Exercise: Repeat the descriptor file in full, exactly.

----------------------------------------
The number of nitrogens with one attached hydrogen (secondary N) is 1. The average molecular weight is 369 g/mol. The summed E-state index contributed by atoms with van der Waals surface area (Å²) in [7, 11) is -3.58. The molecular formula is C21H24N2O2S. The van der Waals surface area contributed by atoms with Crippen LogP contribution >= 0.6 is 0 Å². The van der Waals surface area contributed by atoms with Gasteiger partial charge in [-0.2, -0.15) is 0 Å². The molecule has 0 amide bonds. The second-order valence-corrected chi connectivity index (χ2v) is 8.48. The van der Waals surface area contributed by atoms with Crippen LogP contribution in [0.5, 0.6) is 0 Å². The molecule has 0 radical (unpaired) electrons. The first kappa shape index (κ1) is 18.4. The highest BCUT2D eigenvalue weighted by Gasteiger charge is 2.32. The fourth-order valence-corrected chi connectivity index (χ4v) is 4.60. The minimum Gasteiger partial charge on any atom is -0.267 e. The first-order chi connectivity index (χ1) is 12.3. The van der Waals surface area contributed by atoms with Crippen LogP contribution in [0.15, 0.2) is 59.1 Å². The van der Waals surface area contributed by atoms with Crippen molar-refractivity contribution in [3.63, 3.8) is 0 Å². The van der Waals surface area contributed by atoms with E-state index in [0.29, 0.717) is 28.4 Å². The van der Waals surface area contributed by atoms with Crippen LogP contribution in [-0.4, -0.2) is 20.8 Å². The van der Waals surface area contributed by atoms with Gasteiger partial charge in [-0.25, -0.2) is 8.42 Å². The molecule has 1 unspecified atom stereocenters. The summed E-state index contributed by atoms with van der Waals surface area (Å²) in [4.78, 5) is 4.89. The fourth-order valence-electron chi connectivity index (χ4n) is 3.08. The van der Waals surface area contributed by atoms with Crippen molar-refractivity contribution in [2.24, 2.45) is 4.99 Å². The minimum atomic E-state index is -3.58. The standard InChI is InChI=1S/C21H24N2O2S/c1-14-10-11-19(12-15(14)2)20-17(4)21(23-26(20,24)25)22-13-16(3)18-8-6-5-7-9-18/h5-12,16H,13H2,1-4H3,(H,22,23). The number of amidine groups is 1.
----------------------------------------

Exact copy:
The number of nitrogens with one attached hydrogen (secondary N) is 1. The average molecular weight is 369 g/mol. The summed E-state index contributed by atoms with van der Waals surface area (Å²) in [7, 11) is -3.58. The molecular formula is C21H24N2O2S. The van der Waals surface area contributed by atoms with Crippen LogP contribution >= 0.6 is 0 Å². The van der Waals surface area contributed by atoms with Gasteiger partial charge in [-0.2, -0.15) is 0 Å². The molecule has 0 amide bonds. The second-order valence-corrected chi connectivity index (χ2v) is 8.48. The van der Waals surface area contributed by atoms with Crippen LogP contribution in [0.5, 0.6) is 0 Å². The molecule has 0 radical (unpaired) electrons. The first kappa shape index (κ1) is 18.4. The highest BCUT2D eigenvalue weighted by Gasteiger charge is 2.32. The fourth-order valence-corrected chi connectivity index (χ4v) is 4.60. The minimum Gasteiger partial charge on any atom is -0.267 e. The first-order chi connectivity index (χ1) is 12.3. The van der Waals surface area contributed by atoms with Crippen LogP contribution in [0.15, 0.2) is 59.1 Å². The van der Waals surface area contributed by atoms with Crippen molar-refractivity contribution in [3.63, 3.8) is 0 Å². The van der Waals surface area contributed by atoms with E-state index in [0.29, 0.717) is 28.4 Å². The van der Waals surface area contributed by atoms with Crippen LogP contribution in [-0.4, -0.2) is 20.8 Å². The van der Waals surface area contributed by atoms with Gasteiger partial charge in [-0.25, -0.2) is 8.42 Å². The molecule has 1 unspecified atom stereocenters. The summed E-state index contributed by atoms with van der Waals surface area (Å²) in [4.78, 5) is 4.89. The fourth-order valence-electron chi connectivity index (χ4n) is 3.08. The van der Waals surface area contributed by atoms with Crippen molar-refractivity contribution in [2.24, 2.45) is 4.99 Å². The minimum atomic E-state index is -3.58. The standard InChI is InChI=1S/C21H24N2O2S/c1-14-10-11-19(12-15(14)2)20-17(4)21(23-26(20,24)25)22-13-16(3)18-8-6-5-7-9-18/h5-12,16H,13H2,1-4H3,(H,22,23). The number of amidine groups is 1.